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Kia Motors Drives Technology Test for Outside Counsel
Law Technology News
Note: This story has been updated with new information from D. Casey Flaherty.
Is your firm in a beauty contest for work for Kia Motors? To get and keep the work, you'll want to quickly identify your sharpest associates, and be prepared for them to fail a four-part audit of their technology skills. At a Thursday afternoon panel at the second annual E-Discovery Institute's 2012 Leadership Summit, held at the Ft. Lauderdale, Fla., Ritz Carlton, a lively and very interactive panel and audience discussed the hiring tactics, which no doubt send more chills down Big Law than the scariest Halloween costume.
D. Casey Flaherty, corporate counsel at Kia Motors, was scheduled to participate at the panel that was framed around his company's screening program, but had a last-minute scheduling conflict and could not attend the conference. But the other presenters did an excellent job explaining the concepts, including moderator Shannon Spangler, a Kansas City, Mo.-based attorney and consultant, who previously was vice president and associate general counsel at Altria Client Services Inc. and a partner at Shook, Hardy & Bacon; Farrah Pepper, executive discovery counsel at GE Corp. in New York, previously of counsel at Gibson, Dunn & Crutcher; Chicago-based Jason Fliegel, director and senior counsel, e-discovery and records management at Abbot Laboratories, and previously an attorney at Mayer Brown; and Memphis-based Edward Efkeman, senior counsel at FedEx Corp., and previously an attorney at Richards McGettigan Reilly & West.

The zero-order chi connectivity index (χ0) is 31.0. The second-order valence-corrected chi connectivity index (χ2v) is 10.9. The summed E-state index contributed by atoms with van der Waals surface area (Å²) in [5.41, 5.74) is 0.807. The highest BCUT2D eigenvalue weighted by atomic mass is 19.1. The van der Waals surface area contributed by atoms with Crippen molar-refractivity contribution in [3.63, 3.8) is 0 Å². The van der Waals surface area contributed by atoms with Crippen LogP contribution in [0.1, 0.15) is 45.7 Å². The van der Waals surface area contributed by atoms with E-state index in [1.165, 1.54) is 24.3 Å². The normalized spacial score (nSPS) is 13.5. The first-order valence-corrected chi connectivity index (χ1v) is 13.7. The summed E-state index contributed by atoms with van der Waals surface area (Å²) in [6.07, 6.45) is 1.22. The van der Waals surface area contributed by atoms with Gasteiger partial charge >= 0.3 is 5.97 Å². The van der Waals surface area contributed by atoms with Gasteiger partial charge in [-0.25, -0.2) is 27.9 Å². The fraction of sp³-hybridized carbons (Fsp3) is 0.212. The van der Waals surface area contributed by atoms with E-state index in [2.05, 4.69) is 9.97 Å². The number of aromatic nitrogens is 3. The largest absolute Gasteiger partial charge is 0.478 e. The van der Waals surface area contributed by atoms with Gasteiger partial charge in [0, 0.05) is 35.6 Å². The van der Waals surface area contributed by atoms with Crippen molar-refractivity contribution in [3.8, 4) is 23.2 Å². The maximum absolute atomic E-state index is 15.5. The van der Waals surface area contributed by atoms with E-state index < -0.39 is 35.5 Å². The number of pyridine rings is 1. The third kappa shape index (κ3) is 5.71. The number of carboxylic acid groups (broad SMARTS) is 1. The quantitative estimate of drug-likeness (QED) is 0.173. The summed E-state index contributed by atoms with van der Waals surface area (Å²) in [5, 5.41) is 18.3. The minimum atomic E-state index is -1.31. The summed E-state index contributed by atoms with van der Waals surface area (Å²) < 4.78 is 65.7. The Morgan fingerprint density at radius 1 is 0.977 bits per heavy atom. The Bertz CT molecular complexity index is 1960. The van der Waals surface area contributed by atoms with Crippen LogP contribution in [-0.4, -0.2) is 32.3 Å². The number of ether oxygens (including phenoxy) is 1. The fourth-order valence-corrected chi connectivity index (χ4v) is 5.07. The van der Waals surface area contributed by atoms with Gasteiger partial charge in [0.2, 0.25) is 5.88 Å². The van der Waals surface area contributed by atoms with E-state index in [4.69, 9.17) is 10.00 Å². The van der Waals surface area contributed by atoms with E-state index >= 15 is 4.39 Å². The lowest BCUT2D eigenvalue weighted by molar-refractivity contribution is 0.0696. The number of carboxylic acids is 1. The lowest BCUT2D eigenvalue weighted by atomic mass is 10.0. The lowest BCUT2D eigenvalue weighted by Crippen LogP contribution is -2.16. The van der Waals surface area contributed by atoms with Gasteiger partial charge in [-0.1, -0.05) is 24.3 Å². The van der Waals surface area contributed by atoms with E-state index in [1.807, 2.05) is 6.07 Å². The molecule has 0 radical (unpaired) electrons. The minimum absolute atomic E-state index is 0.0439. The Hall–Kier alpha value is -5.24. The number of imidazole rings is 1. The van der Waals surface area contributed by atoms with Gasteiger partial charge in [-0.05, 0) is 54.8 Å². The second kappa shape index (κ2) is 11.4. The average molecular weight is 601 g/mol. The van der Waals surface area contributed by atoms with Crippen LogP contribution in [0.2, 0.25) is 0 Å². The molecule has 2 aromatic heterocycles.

Like most of the panelists at the two-day conference, all gave the de rigueur disclaimer that they were speaking as individuals, and not on behalf of their employers, at the hour-long panel, "Auditing Outside Counsel's Efficiency: Methods by In-House Counsel to Securing Compliance With Ethics Guidelines."
In August, the American Bar Association added calories to its Model Rules of Professional Conduct's language requiring lawyers to understand and embrace legal technology tools to best serve their clients. The Kia Motors audit program puts this concept to a literal test, to assess how cost-effective its outside counsel are in handling basic, frequently recurring billable tasks. The four-part audit measures how well the firm leverages technology, such as Microsoft's Office tools. Flaherty said he conducts the audit with the outside counsel he retains and supervises. "It is not an official Kia practice," he told LTN Monday.
The firm's sacrificial lamb associate is asked to perform four mock tasks, and Kia Motors evaluates her or his performance.
Examples of mock activities:
The test is designed to evaluate, among other skills:
Ready to grab the Maalox? Guess how many of the nine firms that have participated so far have passed the test with flying colors? None. What does that mean for the firms? They may still be in the running for the work, but they may face requirements to implement "best" technology practices, or at least get to "better." And they may have to agree to an across-the-board reduction of their expected fees. The panelists summed it up: Companies like Kia Motors don't want to pay for the time it would take lawyers to learn how to use basic technology tools such as Microsoft Office's Excel or Word; they want lawyers to already have these skills.